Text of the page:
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Astra to Acquire Propulsion Company Apollo Fusion

By Rachel Jewett | June 7, 2021

Apollo Fusion ACE thruster operating with Xenon propellant. Photo: Apollo Fusion

Smallsat launcher Astra has moved to acquire propulsion company Apollo Fusion in a deal valued at up to $145 million. The company is pitching the acquisition as an opportunity to increase its addressable launch market, and deliver spacecraft to orbits beyond Low-Earth Orbit (LEO). 

Apollo Fusion offers electric hall engines and has landed a number of contracts recently with York Space Systems, Saturn Satellite Networks’ constellation, Spaceflight’s Orbital Transfer Vehicle (OTV) Sherpa-LTE, and a U.S. Air Force intelligence satellite. 

Astra CEO Chris Kemp said Monday on an investor call that integrating Apollo Fusion technology will allow Astra to deliver satellites to Medium-Earth Orbit (MEO), Geostationary Orbit (GEO), and lunar orbit as well. Apollo Fusion will operate as a separate business and continue to serve its customers in the space industry, while Astra will also incorporate the tech into its services. 

“The ability for us to reposition satellites in space and precisely position satellites in space will allow us to have a great deal of flexibility for our customers, and increases the addressable market for Astra’s launch services platform,” Kemp said. 

Astra has agreed to purchase Apollo Fusion for $50 million up-front: $30 million in stock and $20 million in cash. The deal comes with potential for earn-outs: $10 million in employee incentive stock, $10 million in cash for reaching technical milestones, and $75 million in a mix of stock and cash for reaching revenue milestones — for a total potential value of $145 million.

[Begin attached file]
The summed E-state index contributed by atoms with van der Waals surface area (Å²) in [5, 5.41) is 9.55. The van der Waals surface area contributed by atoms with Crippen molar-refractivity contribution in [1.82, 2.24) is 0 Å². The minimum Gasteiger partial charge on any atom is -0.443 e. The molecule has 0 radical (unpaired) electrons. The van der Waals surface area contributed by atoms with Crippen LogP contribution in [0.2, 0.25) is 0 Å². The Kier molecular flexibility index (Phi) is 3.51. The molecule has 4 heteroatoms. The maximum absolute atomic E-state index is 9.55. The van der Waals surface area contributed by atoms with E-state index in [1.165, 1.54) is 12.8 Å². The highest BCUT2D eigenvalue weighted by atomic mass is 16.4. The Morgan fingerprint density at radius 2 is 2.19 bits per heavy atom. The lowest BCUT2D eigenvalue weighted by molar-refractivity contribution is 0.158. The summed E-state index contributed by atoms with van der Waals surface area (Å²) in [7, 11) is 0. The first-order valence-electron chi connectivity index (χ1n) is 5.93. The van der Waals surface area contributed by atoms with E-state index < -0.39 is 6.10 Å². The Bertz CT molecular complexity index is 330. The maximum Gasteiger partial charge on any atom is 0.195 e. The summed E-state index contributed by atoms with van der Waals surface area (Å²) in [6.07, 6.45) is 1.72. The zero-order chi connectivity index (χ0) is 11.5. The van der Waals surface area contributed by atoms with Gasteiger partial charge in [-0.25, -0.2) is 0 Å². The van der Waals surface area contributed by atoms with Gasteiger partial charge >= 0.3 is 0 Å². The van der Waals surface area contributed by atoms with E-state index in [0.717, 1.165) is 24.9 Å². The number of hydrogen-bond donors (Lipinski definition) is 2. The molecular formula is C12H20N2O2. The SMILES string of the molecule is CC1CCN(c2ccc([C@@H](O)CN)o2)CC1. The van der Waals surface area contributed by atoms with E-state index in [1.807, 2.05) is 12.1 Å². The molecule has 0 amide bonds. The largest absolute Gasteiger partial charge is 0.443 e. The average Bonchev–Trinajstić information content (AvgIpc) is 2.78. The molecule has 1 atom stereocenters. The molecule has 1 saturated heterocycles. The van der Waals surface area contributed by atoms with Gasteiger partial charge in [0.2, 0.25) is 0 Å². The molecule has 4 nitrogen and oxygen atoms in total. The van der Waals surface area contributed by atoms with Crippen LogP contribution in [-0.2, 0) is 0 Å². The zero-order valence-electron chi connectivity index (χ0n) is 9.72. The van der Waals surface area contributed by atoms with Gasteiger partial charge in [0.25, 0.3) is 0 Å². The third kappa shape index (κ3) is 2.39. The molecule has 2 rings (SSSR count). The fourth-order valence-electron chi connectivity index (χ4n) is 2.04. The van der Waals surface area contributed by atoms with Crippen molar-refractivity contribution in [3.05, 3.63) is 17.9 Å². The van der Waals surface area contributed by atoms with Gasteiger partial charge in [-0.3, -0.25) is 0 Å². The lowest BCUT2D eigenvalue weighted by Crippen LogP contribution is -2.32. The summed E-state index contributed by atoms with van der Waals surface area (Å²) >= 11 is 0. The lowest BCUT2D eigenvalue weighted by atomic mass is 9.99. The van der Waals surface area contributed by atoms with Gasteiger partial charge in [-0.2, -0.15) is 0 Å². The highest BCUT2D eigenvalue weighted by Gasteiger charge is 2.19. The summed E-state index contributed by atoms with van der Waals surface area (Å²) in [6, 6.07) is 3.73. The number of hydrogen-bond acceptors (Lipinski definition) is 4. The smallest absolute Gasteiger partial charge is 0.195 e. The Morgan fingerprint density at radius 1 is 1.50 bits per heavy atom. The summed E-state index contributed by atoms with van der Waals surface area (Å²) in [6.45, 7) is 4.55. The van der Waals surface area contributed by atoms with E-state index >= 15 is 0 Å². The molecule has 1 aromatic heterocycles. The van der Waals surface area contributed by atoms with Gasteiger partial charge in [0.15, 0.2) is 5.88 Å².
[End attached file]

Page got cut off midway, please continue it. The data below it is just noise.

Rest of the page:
Apollo Fusion CEO Mike Cassidy said about half a dozen companies expressed interest in acquiring Apollo Fusion, and he felt that Astra was the best fit because of the companies’ similar outlook on high-volume manufacturing. 

“We looked very carefully at those options and Astra was by far the best strategic fit for us. They move fast, just like we like to move fast. They want to do things at scale, just like we want to do things at scale — we can manufacture 1,000 propulsion systems a year. From a strategic standpoint, we thought Astra was by far the best fit,” Cassidy said. 

Astra is in the midst of going through a merger with special purpose acquisition company (SPAC) Holicity Inc., which will make Astra a publicly traded company valued at approximately $2.1 billion. The acquisition will go through once the merge is complete, and Astra expects it to generate revenue within the year.  

Astra is also preparing to enter commercial service after it first successfully reached orbit in December 2020, with its 3.2 rocket. The company recently signed its first commercial launch deal with Planet.